Please ensure Javascript is enabled for purposes of website accessibility How rising COVID rates led to masks at one Indiana school district - American Daily Record Press "Enter" to skip to content

How rising COVID rates led to masks at one Indiana school district

At the end of July, Washington Township schools bet on having a relatively mask-free year, approving a policy that would allow vaccinated students and staff to forego masks thanks to declining COVID rates.

But by the time doors opened a few weeks later, a sharp rise in positive tests, especially among children, as well as changing guidelines from health authorities prompted many districts across the state to reverse course.

In Washington Township’s home of Marion County, the seven-day positivity average rose from 6% to 9% between the board’s vote and the second week of school, with more COVID cases among children than previously seen, according to a presentation to the school board.

“It tripped alarm bells,” said board President Don Kite. “We started talking about how we might have to go even more cautious, with universal masking.”

The debate over wearing masks in schools has led to politically fueled fights and even physical altercations at school board meetings nationwide this summer. Districts like Washington Township have found themselves caught in the middle of the maelstrom, trying to balance changing health guidance amid the delta surge with the demands of parents and desire for in-person learning.

Like school districts across the country, Washington Township weathered a series of closures during the COVID-19 pandemic, beginning the 2020-21 school year virtually before reopening gradually in October.

By November, Indianapolis Mayor Joe Hogsett ordered all Indianapolis schools to close from at least Nov. 30 through Jan. 15 due to rising COVID rates.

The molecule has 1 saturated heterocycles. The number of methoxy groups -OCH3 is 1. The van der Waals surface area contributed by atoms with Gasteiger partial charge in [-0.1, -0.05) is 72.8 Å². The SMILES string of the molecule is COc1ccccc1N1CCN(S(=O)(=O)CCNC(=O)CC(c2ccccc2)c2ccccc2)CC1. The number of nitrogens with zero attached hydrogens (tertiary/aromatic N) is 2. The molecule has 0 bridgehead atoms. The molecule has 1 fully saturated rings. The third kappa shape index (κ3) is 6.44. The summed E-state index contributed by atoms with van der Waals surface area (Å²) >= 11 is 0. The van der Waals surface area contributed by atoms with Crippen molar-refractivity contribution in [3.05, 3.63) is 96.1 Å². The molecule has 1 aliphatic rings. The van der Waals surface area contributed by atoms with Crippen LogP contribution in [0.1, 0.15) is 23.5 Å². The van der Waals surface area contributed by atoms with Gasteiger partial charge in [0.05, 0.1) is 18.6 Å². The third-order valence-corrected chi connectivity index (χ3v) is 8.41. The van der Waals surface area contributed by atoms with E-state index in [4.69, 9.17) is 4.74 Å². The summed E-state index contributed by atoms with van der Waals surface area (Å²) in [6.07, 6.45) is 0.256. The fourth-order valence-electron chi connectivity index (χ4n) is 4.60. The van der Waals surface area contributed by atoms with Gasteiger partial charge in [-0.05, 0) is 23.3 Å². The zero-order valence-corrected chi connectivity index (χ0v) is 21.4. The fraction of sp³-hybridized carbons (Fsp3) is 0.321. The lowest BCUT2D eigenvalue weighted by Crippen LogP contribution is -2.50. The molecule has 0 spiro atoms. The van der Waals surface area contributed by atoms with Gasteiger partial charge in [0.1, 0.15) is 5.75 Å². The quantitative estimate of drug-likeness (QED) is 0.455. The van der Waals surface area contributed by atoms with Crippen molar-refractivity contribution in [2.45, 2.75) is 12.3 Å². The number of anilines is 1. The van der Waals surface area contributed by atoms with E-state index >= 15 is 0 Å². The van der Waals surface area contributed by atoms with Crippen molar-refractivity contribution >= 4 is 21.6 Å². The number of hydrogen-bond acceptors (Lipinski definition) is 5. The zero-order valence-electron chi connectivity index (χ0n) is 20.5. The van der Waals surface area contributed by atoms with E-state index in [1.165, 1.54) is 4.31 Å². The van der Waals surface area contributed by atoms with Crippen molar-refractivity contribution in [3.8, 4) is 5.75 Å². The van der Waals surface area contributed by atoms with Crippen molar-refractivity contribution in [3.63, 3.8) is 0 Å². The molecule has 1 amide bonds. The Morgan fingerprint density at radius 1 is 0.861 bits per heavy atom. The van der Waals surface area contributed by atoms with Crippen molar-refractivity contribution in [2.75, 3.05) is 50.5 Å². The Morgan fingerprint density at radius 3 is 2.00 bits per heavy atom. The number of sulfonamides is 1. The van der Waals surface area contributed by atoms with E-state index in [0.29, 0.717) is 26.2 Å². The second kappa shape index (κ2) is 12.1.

But COVID rates dropped and restrictions eased throughout the spring and early summer of 2021, meaning that by the time the school board met on July 21 to vote on protocols for the upcoming year, there was hope for a return to normal, Kite said.

The board approved a middle-of-the-road policy that would allow vaccinated students and staff to take off their masks indoors, based on guidance from health agencies and the state, as well as staff expertise.

“I felt very proud of our district, because we tried to take the steps that were necessary even when there was no specific guidance (from health agencies),” Kite said. “We did the best we could to safeguard the safety of our students and faculty and administrators.”

But on July 27, the Centers for Disease Control and Prevention reversed course on previous guidance and recommended universal masking in K-12 settings.

Case rates also began to trend upward, according to the state’s COVID-19 dashboard: Where the early summer months saw student COVID cases in the single digits, they jumped by the dozens as schools reopened in late July and early August.

From the first day of school on Aug. 4, Kite said the board began to hear district teachers and parents advocating for more caution, with many messages citing universal masking requirements already in place in Warren Township and Indianapolis Public Schools.